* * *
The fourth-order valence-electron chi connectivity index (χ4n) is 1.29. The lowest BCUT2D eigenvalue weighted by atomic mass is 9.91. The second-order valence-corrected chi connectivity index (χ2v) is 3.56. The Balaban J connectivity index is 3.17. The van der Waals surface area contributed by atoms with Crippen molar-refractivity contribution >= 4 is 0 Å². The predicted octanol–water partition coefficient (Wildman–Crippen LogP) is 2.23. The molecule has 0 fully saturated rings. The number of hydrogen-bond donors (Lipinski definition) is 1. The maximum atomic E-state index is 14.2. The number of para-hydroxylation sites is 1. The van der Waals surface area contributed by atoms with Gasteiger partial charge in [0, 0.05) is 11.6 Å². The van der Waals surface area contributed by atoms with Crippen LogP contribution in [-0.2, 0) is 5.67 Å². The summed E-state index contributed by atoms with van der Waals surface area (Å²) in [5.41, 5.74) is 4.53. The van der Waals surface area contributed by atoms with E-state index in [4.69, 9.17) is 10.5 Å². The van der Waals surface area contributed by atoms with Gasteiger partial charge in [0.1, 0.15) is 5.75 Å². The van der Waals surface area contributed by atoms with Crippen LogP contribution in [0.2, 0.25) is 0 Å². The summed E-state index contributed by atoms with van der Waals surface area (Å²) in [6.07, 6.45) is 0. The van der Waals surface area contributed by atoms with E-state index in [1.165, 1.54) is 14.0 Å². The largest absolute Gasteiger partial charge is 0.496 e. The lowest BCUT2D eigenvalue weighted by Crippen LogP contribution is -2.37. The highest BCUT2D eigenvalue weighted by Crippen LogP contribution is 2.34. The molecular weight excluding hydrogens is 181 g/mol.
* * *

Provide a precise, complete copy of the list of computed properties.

The fourth-order valence-electron chi connectivity index (χ4n) is 1.29. The lowest BCUT2D eigenvalue weighted by atomic mass is 9.91. The second-order valence-corrected chi connectivity index (χ2v) is 3.56. The Balaban J connectivity index is 3.17. The van der Waals surface area contributed by atoms with Crippen molar-refractivity contribution >= 4 is 0 Å². The predicted octanol–water partition coefficient (Wildman–Crippen LogP) is 2.23. The molecule has 0 fully saturated rings. The number of hydrogen-bond donors (Lipinski definition) is 1. The maximum atomic E-state index is 14.2. The number of para-hydroxylation sites is 1. The van der Waals surface area contributed by atoms with Gasteiger partial charge in [0, 0.05) is 11.6 Å². The van der Waals surface area contributed by atoms with Crippen LogP contribution in [-0.2, 0) is 5.67 Å². The summed E-state index contributed by atoms with van der Waals surface area (Å²) in [5.41, 5.74) is 4.53. The van der Waals surface area contributed by atoms with E-state index in [4.69, 9.17) is 10.5 Å². The van der Waals surface area contributed by atoms with Gasteiger partial charge in [0.1, 0.15) is 5.75 Å². The van der Waals surface area contributed by atoms with Crippen LogP contribution in [0.2, 0.25) is 0 Å². The summed E-state index contributed by atoms with van der Waals surface area (Å²) in [6.07, 6.45) is 0. The van der Waals surface area contributed by atoms with E-state index in [1.165, 1.54) is 14.0 Å². The largest absolute Gasteiger partial charge is 0.496 e. The lowest BCUT2D eigenvalue weighted by Crippen LogP contribution is -2.37. The highest BCUT2D eigenvalue weighted by Crippen LogP contribution is 2.34. The molecular weight excluding hydrogens is 181 g/mol.